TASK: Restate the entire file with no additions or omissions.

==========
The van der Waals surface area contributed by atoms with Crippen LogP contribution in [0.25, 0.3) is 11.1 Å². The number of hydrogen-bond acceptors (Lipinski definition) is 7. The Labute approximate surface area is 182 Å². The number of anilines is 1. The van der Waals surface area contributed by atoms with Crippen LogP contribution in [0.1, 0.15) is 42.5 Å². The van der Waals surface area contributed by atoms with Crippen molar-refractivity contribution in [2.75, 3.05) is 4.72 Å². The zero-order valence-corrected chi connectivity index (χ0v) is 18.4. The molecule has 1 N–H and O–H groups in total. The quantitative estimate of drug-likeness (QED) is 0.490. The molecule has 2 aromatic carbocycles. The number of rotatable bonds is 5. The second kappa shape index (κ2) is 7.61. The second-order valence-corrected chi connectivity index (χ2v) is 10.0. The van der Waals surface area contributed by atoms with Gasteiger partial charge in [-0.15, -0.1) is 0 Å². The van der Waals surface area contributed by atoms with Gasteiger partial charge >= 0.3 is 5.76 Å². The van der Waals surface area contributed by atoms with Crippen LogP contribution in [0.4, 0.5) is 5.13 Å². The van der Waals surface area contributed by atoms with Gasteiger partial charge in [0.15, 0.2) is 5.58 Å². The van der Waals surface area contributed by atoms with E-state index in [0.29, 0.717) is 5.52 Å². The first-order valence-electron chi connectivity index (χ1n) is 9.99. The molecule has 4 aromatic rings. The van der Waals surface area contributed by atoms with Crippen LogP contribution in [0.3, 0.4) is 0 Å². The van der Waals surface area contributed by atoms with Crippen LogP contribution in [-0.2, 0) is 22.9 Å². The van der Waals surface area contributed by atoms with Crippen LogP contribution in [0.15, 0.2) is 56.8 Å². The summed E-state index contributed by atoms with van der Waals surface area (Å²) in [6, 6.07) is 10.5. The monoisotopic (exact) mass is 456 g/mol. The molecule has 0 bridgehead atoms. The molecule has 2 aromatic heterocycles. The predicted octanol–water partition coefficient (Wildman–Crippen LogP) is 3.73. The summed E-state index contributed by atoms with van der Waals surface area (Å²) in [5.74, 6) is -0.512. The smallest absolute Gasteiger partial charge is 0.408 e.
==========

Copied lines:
The van der Waals surface area contributed by atoms with Crippen LogP contribution in [0.25, 0.3) is 11.1 Å². The number of hydrogen-bond acceptors (Lipinski definition) is 7. The Labute approximate surface area is 182 Å². The number of anilines is 1. The van der Waals surface area contributed by atoms with Crippen LogP contribution in [0.1, 0.15) is 42.5 Å². The van der Waals surface area contributed by atoms with Crippen molar-refractivity contribution in [2.75, 3.05) is 4.72 Å². The zero-order valence-corrected chi connectivity index (χ0v) is 18.4. The molecule has 1 N–H and O–H groups in total. The quantitative estimate of drug-likeness (QED) is 0.490. The molecule has 2 aromatic carbocycles. The number of rotatable bonds is 5. The second kappa shape index (κ2) is 7.61. The second-order valence-corrected chi connectivity index (χ2v) is 10.0. The van der Waals surface area contributed by atoms with Gasteiger partial charge in [-0.15, -0.1) is 0 Å². The van der Waals surface area contributed by atoms with Gasteiger partial charge >= 0.3 is 5.76 Å². The van der Waals surface area contributed by atoms with Crippen LogP contribution in [0.4, 0.5) is 5.13 Å². The van der Waals surface area contributed by atoms with Gasteiger partial charge in [0.15, 0.2) is 5.58 Å². The van der Waals surface area contributed by atoms with E-state index in [0.29, 0.717) is 5.52 Å². The first-order valence-electron chi connectivity index (χ1n) is 9.99. The molecule has 4 aromatic rings. The van der Waals surface area contributed by atoms with Crippen LogP contribution in [0.3, 0.4) is 0 Å². The van der Waals surface area contributed by atoms with Crippen LogP contribution in [-0.2, 0) is 22.9 Å². The van der Waals surface area contributed by atoms with Crippen LogP contribution in [0.15, 0.2) is 56.8 Å². The summed E-state index contributed by atoms with van der Waals surface area (Å²) in [6, 6.07) is 10.5. The monoisotopic (exact) mass is 456 g/mol. The molecule has 0 bridgehead atoms. The molecule has 2 aromatic heterocycles. The predicted octanol–water partition coefficient (Wildman–Crippen LogP) is 3.73. The summed E-state index contributed by atoms with van der Waals surface area (Å²) in [5.74, 6) is -0.512. The smallest absolute Gasteiger partial charge is 0.408 e.